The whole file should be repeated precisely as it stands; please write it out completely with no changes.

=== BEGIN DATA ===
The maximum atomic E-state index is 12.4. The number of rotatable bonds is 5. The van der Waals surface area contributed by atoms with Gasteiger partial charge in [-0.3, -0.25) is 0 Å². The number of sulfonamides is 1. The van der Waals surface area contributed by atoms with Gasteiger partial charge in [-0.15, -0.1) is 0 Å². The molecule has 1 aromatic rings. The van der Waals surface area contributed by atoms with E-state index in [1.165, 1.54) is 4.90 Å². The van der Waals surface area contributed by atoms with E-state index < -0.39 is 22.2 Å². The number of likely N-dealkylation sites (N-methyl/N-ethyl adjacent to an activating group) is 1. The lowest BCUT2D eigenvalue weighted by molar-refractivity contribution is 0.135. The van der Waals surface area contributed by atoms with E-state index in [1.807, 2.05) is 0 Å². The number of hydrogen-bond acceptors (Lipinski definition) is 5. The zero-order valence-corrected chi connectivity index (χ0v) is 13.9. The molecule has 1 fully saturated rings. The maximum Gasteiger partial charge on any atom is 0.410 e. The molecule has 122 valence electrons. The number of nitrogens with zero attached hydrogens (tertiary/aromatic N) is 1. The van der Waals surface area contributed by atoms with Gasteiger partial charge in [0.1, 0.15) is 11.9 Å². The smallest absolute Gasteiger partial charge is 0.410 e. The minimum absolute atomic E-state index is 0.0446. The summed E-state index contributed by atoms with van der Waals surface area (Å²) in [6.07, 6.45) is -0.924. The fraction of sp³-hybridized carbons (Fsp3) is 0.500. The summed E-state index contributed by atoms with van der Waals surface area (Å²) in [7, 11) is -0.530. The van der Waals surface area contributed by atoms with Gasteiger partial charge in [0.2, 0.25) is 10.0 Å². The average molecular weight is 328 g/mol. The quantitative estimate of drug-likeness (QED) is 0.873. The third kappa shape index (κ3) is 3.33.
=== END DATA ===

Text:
The maximum atomic E-state index is 12.4. The number of rotatable bonds is 5. The van der Waals surface area contributed by atoms with Gasteiger partial charge in [-0.3, -0.25) is 0 Å². The number of sulfonamides is 1. The van der Waals surface area contributed by atoms with Gasteiger partial charge in [-0.15, -0.1) is 0 Å². The molecule has 1 aromatic rings. The van der Waals surface area contributed by atoms with E-state index in [1.165, 1.54) is 4.90 Å². The van der Waals surface area contributed by atoms with E-state index < -0.39 is 22.2 Å². The number of likely N-dealkylation sites (N-methyl/N-ethyl adjacent to an activating group) is 1. The lowest BCUT2D eigenvalue weighted by molar-refractivity contribution is 0.135. The van der Waals surface area contributed by atoms with E-state index in [1.807, 2.05) is 0 Å². The number of hydrogen-bond acceptors (Lipinski definition) is 5. The zero-order valence-corrected chi connectivity index (χ0v) is 13.9. The molecule has 1 fully saturated rings. The maximum Gasteiger partial charge on any atom is 0.410 e. The molecule has 122 valence electrons. The number of nitrogens with zero attached hydrogens (tertiary/aromatic N) is 1. The van der Waals surface area contributed by atoms with Gasteiger partial charge in [0.1, 0.15) is 11.9 Å². The smallest absolute Gasteiger partial charge is 0.410 e. The minimum absolute atomic E-state index is 0.0446. The summed E-state index contributed by atoms with van der Waals surface area (Å²) in [6.07, 6.45) is -0.924. The fraction of sp³-hybridized carbons (Fsp3) is 0.500. The summed E-state index contributed by atoms with van der Waals surface area (Å²) in [7, 11) is -0.530. The van der Waals surface area contributed by atoms with Gasteiger partial charge in [0.2, 0.25) is 10.0 Å². The average molecular weight is 328 g/mol. The quantitative estimate of drug-likeness (QED) is 0.873. The third kappa shape index (κ3) is 3.33.